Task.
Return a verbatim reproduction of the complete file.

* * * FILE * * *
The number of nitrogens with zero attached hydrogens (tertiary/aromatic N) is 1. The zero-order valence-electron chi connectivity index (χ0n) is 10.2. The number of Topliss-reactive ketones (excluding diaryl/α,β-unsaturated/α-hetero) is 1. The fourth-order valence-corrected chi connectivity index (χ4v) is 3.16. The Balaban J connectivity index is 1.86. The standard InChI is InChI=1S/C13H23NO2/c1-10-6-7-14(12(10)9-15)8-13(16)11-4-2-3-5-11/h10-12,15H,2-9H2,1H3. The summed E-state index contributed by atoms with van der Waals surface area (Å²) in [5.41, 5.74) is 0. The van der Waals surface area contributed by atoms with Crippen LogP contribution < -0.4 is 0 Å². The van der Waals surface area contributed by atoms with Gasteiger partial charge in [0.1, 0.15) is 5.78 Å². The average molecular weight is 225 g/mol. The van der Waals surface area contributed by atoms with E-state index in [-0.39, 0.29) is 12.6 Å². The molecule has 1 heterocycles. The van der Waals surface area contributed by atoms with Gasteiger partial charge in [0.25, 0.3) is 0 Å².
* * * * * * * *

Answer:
The number of nitrogens with zero attached hydrogens (tertiary/aromatic N) is 1. The zero-order valence-electron chi connectivity index (χ0n) is 10.2. The number of Topliss-reactive ketones (excluding diaryl/α,β-unsaturated/α-hetero) is 1. The fourth-order valence-corrected chi connectivity index (χ4v) is 3.16. The Balaban J connectivity index is 1.86. The standard InChI is InChI=1S/C13H23NO2/c1-10-6-7-14(12(10)9-15)8-13(16)11-4-2-3-5-11/h10-12,15H,2-9H2,1H3. The summed E-state index contributed by atoms with van der Waals surface area (Å²) in [5.41, 5.74) is 0. The van der Waals surface area contributed by atoms with Crippen LogP contribution < -0.4 is 0 Å². The van der Waals surface area contributed by atoms with Gasteiger partial charge in [0.1, 0.15) is 5.78 Å². The average molecular weight is 225 g/mol. The van der Waals surface area contributed by atoms with E-state index in [-0.39, 0.29) is 12.6 Å². The molecule has 1 heterocycles. The van der Waals surface area contributed by atoms with Gasteiger partial charge in [0.25, 0.3) is 0 Å².